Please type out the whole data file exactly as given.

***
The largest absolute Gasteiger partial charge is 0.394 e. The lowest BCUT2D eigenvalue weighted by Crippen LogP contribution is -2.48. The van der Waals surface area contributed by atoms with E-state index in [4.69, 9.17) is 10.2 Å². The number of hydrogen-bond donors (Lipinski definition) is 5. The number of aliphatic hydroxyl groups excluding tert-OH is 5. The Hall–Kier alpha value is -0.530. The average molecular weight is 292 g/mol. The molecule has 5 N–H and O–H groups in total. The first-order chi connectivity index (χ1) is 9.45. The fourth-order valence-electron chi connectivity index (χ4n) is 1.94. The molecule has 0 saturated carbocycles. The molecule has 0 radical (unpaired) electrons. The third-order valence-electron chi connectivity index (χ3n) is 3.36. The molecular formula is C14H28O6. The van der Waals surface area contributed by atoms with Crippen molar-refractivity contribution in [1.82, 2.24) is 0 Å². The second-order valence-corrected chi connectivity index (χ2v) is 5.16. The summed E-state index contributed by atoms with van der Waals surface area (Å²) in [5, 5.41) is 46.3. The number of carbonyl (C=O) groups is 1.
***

The largest absolute Gasteiger partial charge is 0.394 e. The lowest BCUT2D eigenvalue weighted by Crippen LogP contribution is -2.48. The van der Waals surface area contributed by atoms with E-state index in [4.69, 9.17) is 10.2 Å². The number of hydrogen-bond donors (Lipinski definition) is 5. The number of aliphatic hydroxyl groups excluding tert-OH is 5. The Hall–Kier alpha value is -0.530. The average molecular weight is 292 g/mol. The molecule has 5 N–H and O–H groups in total. The first-order chi connectivity index (χ1) is 9.45. The fourth-order valence-electron chi connectivity index (χ4n) is 1.94. The molecule has 0 saturated carbocycles. The molecule has 0 radical (unpaired) electrons. The third-order valence-electron chi connectivity index (χ3n) is 3.36. The molecular formula is C14H28O6. The van der Waals surface area contributed by atoms with Crippen molar-refractivity contribution in [1.82, 2.24) is 0 Å². The second-order valence-corrected chi connectivity index (χ2v) is 5.16. The summed E-state index contributed by atoms with van der Waals surface area (Å²) in [5, 5.41) is 46.3. The number of carbonyl (C=O) groups is 1.